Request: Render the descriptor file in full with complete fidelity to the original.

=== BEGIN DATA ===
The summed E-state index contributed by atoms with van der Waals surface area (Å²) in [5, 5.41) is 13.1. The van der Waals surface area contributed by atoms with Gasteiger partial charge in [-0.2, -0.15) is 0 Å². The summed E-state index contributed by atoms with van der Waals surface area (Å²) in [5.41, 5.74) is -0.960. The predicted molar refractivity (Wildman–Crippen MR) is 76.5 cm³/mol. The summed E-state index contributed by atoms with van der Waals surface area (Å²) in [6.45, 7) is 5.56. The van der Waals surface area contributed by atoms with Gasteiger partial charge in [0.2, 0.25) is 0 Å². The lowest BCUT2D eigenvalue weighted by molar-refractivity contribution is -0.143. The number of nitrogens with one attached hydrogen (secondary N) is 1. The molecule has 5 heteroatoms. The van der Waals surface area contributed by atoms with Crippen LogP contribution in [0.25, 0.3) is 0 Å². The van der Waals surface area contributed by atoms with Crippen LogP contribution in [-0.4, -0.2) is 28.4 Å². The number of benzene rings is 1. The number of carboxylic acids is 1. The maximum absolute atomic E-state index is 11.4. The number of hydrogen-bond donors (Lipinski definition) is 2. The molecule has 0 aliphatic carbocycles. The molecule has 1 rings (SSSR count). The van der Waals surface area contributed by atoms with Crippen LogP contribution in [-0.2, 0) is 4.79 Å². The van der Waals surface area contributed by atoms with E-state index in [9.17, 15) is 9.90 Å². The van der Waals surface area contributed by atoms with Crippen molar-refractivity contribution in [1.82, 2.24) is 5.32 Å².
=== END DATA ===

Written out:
The summed E-state index contributed by atoms with van der Waals surface area (Å²) in [5, 5.41) is 13.1. The van der Waals surface area contributed by atoms with Gasteiger partial charge in [-0.2, -0.15) is 0 Å². The summed E-state index contributed by atoms with van der Waals surface area (Å²) in [5.41, 5.74) is -0.960. The predicted molar refractivity (Wildman–Crippen MR) is 76.5 cm³/mol. The summed E-state index contributed by atoms with van der Waals surface area (Å²) in [6.45, 7) is 5.56. The van der Waals surface area contributed by atoms with Gasteiger partial charge in [0.2, 0.25) is 0 Å². The lowest BCUT2D eigenvalue weighted by molar-refractivity contribution is -0.143. The number of nitrogens with one attached hydrogen (secondary N) is 1. The molecule has 5 heteroatoms. The van der Waals surface area contributed by atoms with Crippen LogP contribution in [0.25, 0.3) is 0 Å². The van der Waals surface area contributed by atoms with Crippen LogP contribution in [-0.4, -0.2) is 28.4 Å². The number of benzene rings is 1. The number of carboxylic acids is 1. The maximum absolute atomic E-state index is 11.4. The number of hydrogen-bond donors (Lipinski definition) is 2. The molecule has 0 aliphatic carbocycles. The molecule has 1 rings (SSSR count). The van der Waals surface area contributed by atoms with Crippen LogP contribution in [-0.2, 0) is 4.79 Å². The van der Waals surface area contributed by atoms with E-state index in [9.17, 15) is 9.90 Å². The van der Waals surface area contributed by atoms with Crippen molar-refractivity contribution in [1.82, 2.24) is 5.32 Å².